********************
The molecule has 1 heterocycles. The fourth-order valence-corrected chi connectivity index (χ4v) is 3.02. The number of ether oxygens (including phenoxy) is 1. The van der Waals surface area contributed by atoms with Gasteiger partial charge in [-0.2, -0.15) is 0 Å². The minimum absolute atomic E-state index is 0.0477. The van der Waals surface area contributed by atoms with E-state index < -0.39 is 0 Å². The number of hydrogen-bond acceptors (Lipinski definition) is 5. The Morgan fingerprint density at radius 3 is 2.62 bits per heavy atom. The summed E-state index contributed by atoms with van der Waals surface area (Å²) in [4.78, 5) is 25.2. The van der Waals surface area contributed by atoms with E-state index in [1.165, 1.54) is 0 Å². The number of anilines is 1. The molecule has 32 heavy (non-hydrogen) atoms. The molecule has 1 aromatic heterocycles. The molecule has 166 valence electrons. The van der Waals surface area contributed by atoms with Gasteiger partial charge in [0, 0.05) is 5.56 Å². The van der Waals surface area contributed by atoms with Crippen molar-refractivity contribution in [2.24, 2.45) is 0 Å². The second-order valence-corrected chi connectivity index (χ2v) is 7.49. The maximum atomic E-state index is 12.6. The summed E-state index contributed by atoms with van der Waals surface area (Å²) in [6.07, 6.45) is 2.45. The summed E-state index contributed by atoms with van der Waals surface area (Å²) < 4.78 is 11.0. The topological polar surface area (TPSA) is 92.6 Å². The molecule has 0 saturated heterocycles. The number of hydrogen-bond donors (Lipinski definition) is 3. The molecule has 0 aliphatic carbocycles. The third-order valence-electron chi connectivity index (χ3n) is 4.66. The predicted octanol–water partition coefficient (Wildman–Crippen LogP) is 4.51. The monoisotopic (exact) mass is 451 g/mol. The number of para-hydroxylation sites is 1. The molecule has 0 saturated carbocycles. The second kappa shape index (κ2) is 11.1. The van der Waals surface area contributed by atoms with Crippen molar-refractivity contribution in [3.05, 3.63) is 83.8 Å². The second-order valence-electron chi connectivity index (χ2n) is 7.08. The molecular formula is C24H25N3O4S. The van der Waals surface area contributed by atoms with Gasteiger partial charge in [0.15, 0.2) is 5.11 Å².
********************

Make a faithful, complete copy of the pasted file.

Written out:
The molecule has 1 heterocycles. The fourth-order valence-corrected chi connectivity index (χ4v) is 3.02. The number of ether oxygens (including phenoxy) is 1. The van der Waals surface area contributed by atoms with Gasteiger partial charge in [-0.2, -0.15) is 0 Å². The minimum absolute atomic E-state index is 0.0477. The van der Waals surface area contributed by atoms with E-state index < -0.39 is 0 Å². The number of hydrogen-bond acceptors (Lipinski definition) is 5. The Morgan fingerprint density at radius 3 is 2.62 bits per heavy atom. The summed E-state index contributed by atoms with van der Waals surface area (Å²) in [4.78, 5) is 25.2. The van der Waals surface area contributed by atoms with E-state index in [1.165, 1.54) is 0 Å². The number of anilines is 1. The molecule has 32 heavy (non-hydrogen) atoms. The molecule has 1 aromatic heterocycles. The molecule has 166 valence electrons. The van der Waals surface area contributed by atoms with Gasteiger partial charge in [0, 0.05) is 5.56 Å². The van der Waals surface area contributed by atoms with Crippen molar-refractivity contribution in [2.24, 2.45) is 0 Å². The second-order valence-corrected chi connectivity index (χ2v) is 7.49. The maximum atomic E-state index is 12.6. The summed E-state index contributed by atoms with van der Waals surface area (Å²) in [6.07, 6.45) is 2.45. The summed E-state index contributed by atoms with van der Waals surface area (Å²) < 4.78 is 11.0. The topological polar surface area (TPSA) is 92.6 Å². The molecule has 0 saturated heterocycles. The number of hydrogen-bond donors (Lipinski definition) is 3. The molecule has 0 aliphatic carbocycles. The third-order valence-electron chi connectivity index (χ3n) is 4.66. The predicted octanol–water partition coefficient (Wildman–Crippen LogP) is 4.51. The monoisotopic (exact) mass is 451 g/mol. The number of para-hydroxylation sites is 1. The molecule has 0 saturated carbocycles. The second kappa shape index (κ2) is 11.1. The van der Waals surface area contributed by atoms with Crippen molar-refractivity contribution in [3.05, 3.63) is 83.8 Å². The second-order valence-electron chi connectivity index (χ2n) is 7.08. The molecular formula is C24H25N3O4S. The van der Waals surface area contributed by atoms with Gasteiger partial charge in [0.15, 0.2) is 5.11 Å².